With the deadline for entries into the 2016 Brewin Dolphin Commodores’ Cup now passed, eight three boat teams are set to contest the Royal Ocean Racing Club’s biennial championship for Corinthian crews, taking place out of Cowes over 23-30th July.
Teams for the 13th Brewin Dolphin Commodores’ Cup, comprise three from Team France, two from Team GBR and others from Flanders North Sea and, for the first time, Israel. The last to raise its head above the parapet is the Celtic Team, comprising two boats from Scotland and one from France.
The Celtic Team has been masterminded by Scottish adventurer, Jock Wishart, who is campaigning Jean-Eudes Renier’s JPK 10.80, Shaitan. Shaitan is joined by the Corby 37, Aurora, which co-owners Roderick Stuart and Bill Ram’s raced in the Scottish team in 2014 and originally, when new was Eamonn Rohan’s Blondie III and competed for Ireland in 2006. The Celtic team’s small boat is a new JPK 10.10, Space Oddity, campaigned by St Malo-based sailmaker, Marc Noël.
Once upon a time a grinder on Lionheart in the America’s Cup, Wishart is best known for his epic expeditions. Way too numerous to list in full, these have included rowing across the Atlantic, the fastest circumnavigation of the globe in a powered vessel (Cable & Wireless Adventurer), rowing to the geomagnetic North Pole, various other expeditions to the North Pole, including, last year, the Arctic Rugby Challenge, a trek there to play the ‘most northerly rugby match in history’.
Wishart has previously crewed in the Brewin Dolphin Commodores’ Cup, but this is the first campaign of his own. He admits: “It has always been one of those things that I’ve always wanted to do. Everything came together – I haven’t got a big expedition on this year, so it was time to do a bit of sailing.”
He took delivery of Shaitan just four weeks ago and, after two training weekends, has taken to the race course and in the recent RORC IRC Nationals, finishing ninth in the 19-boat IRC Two class.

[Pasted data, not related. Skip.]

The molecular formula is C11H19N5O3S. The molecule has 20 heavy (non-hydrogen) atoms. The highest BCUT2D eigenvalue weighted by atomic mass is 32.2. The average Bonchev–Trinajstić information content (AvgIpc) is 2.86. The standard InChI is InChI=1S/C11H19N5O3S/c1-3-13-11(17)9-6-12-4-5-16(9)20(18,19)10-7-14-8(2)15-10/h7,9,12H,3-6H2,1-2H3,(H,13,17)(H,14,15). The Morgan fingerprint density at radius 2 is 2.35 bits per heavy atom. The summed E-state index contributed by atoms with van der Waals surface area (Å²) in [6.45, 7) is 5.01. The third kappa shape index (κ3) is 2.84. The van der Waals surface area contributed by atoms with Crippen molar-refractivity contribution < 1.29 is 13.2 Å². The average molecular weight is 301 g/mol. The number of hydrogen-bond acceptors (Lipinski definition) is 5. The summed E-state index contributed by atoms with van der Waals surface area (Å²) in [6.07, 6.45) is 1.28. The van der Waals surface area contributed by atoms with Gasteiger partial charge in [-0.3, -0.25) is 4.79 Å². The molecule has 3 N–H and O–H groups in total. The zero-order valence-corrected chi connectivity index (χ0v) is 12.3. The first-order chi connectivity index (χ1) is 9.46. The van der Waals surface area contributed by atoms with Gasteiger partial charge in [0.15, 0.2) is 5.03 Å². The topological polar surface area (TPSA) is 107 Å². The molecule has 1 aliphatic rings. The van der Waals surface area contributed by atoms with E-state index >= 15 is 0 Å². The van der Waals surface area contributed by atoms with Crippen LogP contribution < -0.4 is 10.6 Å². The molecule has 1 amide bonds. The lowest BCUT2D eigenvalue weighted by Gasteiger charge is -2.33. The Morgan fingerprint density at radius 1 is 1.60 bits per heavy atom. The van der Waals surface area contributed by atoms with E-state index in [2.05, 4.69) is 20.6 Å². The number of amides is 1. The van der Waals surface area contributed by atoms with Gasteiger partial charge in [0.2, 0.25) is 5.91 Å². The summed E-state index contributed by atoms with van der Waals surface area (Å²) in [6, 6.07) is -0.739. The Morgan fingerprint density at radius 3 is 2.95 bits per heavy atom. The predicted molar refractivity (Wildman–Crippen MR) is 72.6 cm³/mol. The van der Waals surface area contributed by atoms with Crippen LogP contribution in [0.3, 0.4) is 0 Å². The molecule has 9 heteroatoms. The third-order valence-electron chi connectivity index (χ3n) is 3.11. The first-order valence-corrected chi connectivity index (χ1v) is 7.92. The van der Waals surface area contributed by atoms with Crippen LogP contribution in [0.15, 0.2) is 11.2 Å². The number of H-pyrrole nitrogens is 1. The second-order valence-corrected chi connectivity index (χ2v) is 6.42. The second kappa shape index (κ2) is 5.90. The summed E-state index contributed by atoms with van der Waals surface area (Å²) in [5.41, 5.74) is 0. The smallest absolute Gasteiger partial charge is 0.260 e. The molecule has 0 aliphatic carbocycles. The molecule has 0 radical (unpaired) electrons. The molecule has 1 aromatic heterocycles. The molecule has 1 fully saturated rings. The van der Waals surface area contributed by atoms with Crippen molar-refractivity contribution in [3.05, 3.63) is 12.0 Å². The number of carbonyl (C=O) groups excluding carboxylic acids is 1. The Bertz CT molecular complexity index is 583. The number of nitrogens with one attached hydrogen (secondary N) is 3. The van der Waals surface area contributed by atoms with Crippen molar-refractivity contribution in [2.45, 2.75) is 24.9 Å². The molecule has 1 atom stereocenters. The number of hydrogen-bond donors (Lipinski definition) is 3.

As to this year’s Brewin Dolphin Commodores’ Cup, Wishart observes: “There are no weak teams – they’re all strong. It is going to be very, very competitive and that is good for the event.”
According to Aurora’s Rod Stuart, their aim had been to field another Scottish team as in 2014, but they were unable to muster a small boat. He is pleased with the new arrangement: “Scots and French sailing together, it’s an old alliance and should be a lot of fun. I don’t think it will be as ‘stiff upper lip’ as being part of GBR!”
In his youth, Stuart raced a 30ft trimaran solo the ‘wrong way’ across the North Atlantic in the 1988 OSTAR, convincingly winning his class ahead of a young Royal Marine called Pete Goss.
His present campaign began six years ago aboard an Elan 410, EOS. “In the front of the boat were all young Laser sailors in their late teens from the RYA centre at Cumbrae,” Stuart recounts. “We started pretty awfully, but four years later we were on the podium in the Scottish Series and in Dun Laoghaire, etc.”
They also raced numerous offshores such as Round Ireland, the Rolex Fastnet Race and the 2013 Middle Sea Race, in which they finished second in a 30-strong IRC Two. They acquired Aurora for the 2014 Brewin Dolphin Commodores’ Cup and have been ‘learning the boat’ ever since.
Stuart is a big fan of the Brewin Dolpin Commodores’ Cup: “There are lots of special things about it – it is very intense and very tiring and you are sailing against a selection of the best boats from all these different countries.”
The team aspect is also interesting. With Scotland two years ago “we all lived together, had our own briefings and our own weather guy and that made a big difference. We are planning to do the same again.
“For us this is a continuation of our learning process. We finished two years ago feeling that we could do better. On the way back home we decided we were going to come back again.”
At the time of writing they are waiting to find out more about Space Oddity, which came across to the UK for the J.P. Morgan Asset Management Round the Island Race last weekend. However as Stuart observes: “Since the boat’s called Space Oddity, he [Marc Noël] is clearly a Bowie fan, so he’s got to be alright…”
Eddie Warden Owen, CEO of the RORC welcomed the eighth team: “As a Welshman I am delighted to see a Celtic team, which is the initiative of my good friend Jock Wishart. There is a good mix of teams this year; the standard is high and there’s no stand-out team, so predicting a winner is impossible which is very good for the teams and the event. For sure I’ll be rooting for the Celts.”
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Image © Rick Tomlinson/RORC